9. An acoustic modeling-based exploring method in a speech recognition system, the method comprising: inputting a phoneme index; exploring a relevant phoneme index position from an arrangement A expressing N phoneme index weights; when the explored weight belongs to upper N/2 index weights, calculating the number S of information expressing the explored weight is a weight belonging to the upper N/2 index weights of up to the phoneme index position; and exploring a weight for the S from an arrangement M[S] expressing upper weights in an order of original indexes with respect to respective phonemes.

10. The method according to claim 9, wherein a quotient K and a remainder L thereof obtained by dividing the phoneme index by 8 are calculated, a binary number in K-th byte with respect to the arrangement A is bit-operated (AND) with a binary number of 2L, and when a result of the bit operation is greater than 1, it is judged that the phoneme index weight belongs to the upper N/2 index weights.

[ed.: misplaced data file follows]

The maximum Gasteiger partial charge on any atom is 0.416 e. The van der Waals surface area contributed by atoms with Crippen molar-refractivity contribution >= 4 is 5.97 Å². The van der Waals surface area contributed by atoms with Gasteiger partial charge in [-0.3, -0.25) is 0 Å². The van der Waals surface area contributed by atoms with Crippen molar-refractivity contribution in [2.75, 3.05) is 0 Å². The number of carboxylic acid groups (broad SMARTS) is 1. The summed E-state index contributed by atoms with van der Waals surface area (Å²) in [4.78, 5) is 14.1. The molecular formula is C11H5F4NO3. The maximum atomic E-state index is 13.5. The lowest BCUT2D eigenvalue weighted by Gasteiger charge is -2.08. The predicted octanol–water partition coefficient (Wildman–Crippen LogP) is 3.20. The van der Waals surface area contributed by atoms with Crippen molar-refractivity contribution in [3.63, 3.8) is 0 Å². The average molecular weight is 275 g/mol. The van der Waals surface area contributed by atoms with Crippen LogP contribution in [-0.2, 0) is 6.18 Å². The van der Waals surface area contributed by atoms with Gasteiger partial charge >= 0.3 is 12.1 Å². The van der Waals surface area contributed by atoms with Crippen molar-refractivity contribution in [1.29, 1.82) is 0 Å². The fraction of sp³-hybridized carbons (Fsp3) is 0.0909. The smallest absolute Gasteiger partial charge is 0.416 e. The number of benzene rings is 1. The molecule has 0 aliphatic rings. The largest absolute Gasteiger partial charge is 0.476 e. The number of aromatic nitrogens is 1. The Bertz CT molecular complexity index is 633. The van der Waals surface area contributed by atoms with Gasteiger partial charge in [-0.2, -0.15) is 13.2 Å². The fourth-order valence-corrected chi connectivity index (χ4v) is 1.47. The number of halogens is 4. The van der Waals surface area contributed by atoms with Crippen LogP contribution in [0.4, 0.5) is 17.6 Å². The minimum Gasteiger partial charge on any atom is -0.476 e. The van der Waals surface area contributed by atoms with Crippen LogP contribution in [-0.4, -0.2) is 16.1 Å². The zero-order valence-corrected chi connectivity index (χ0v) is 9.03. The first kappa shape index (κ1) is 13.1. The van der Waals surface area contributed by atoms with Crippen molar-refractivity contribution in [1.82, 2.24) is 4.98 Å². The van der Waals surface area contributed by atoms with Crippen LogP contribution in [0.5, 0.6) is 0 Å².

11. The method according to claim 9, wherein when the phoneme index weight dose not belong to the upper N/2 index weights, the phoneme index weight is replaced by a constant and stored.

12. The method according to claim 9, wherein when the explored phoneme index is positioned at an L-th bit of a K-th byte, the number of bits set at 1 when considering the range of up to a (K−1)th byte and the number of bits set at 1 when considering the range of up to a L-th bit of the K-th byte are summed to obtain the S.

13. The method according to claim 9, wherein the N=128.